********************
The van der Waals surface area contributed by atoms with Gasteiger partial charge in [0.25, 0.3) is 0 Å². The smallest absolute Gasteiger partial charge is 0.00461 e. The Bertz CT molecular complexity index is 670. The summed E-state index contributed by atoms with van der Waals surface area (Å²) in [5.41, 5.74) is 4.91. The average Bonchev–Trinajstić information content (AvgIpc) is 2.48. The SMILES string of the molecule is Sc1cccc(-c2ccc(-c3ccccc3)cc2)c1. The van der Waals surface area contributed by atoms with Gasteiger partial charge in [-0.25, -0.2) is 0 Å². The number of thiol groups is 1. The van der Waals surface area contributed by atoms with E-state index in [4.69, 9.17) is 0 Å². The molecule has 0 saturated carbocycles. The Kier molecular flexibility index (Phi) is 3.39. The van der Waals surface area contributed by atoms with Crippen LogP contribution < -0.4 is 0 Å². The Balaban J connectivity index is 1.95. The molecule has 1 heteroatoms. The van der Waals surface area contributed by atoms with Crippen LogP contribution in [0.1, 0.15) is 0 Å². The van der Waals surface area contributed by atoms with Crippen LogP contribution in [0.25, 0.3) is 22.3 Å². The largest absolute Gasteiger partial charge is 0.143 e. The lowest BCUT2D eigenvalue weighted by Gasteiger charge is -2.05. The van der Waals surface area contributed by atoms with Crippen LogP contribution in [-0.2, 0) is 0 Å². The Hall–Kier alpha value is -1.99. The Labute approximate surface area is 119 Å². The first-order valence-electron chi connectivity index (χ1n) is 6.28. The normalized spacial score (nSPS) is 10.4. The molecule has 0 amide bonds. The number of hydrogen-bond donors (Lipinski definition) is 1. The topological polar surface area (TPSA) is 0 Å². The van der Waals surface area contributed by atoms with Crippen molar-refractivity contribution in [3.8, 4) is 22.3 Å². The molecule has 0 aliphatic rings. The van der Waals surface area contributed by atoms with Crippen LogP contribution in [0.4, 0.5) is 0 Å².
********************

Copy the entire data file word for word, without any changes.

The van der Waals surface area contributed by atoms with Gasteiger partial charge in [0.25, 0.3) is 0 Å². The smallest absolute Gasteiger partial charge is 0.00461 e. The Bertz CT molecular complexity index is 670. The summed E-state index contributed by atoms with van der Waals surface area (Å²) in [5.41, 5.74) is 4.91. The average Bonchev–Trinajstić information content (AvgIpc) is 2.48. The SMILES string of the molecule is Sc1cccc(-c2ccc(-c3ccccc3)cc2)c1. The van der Waals surface area contributed by atoms with Gasteiger partial charge in [-0.25, -0.2) is 0 Å². The number of thiol groups is 1. The van der Waals surface area contributed by atoms with E-state index in [4.69, 9.17) is 0 Å². The molecule has 0 saturated carbocycles. The Kier molecular flexibility index (Phi) is 3.39. The van der Waals surface area contributed by atoms with Crippen LogP contribution < -0.4 is 0 Å². The Balaban J connectivity index is 1.95. The molecule has 1 heteroatoms. The van der Waals surface area contributed by atoms with Crippen LogP contribution in [0.1, 0.15) is 0 Å². The van der Waals surface area contributed by atoms with Crippen LogP contribution in [0.25, 0.3) is 22.3 Å². The largest absolute Gasteiger partial charge is 0.143 e. The lowest BCUT2D eigenvalue weighted by Gasteiger charge is -2.05. The van der Waals surface area contributed by atoms with Crippen LogP contribution in [-0.2, 0) is 0 Å². The Hall–Kier alpha value is -1.99. The Labute approximate surface area is 119 Å². The first-order valence-electron chi connectivity index (χ1n) is 6.28. The normalized spacial score (nSPS) is 10.4. The molecule has 0 amide bonds. The number of hydrogen-bond donors (Lipinski definition) is 1. The topological polar surface area (TPSA) is 0 Å². The van der Waals surface area contributed by atoms with Crippen molar-refractivity contribution in [3.8, 4) is 22.3 Å². The molecule has 0 aliphatic rings. The van der Waals surface area contributed by atoms with Crippen LogP contribution in [0.4, 0.5) is 0 Å².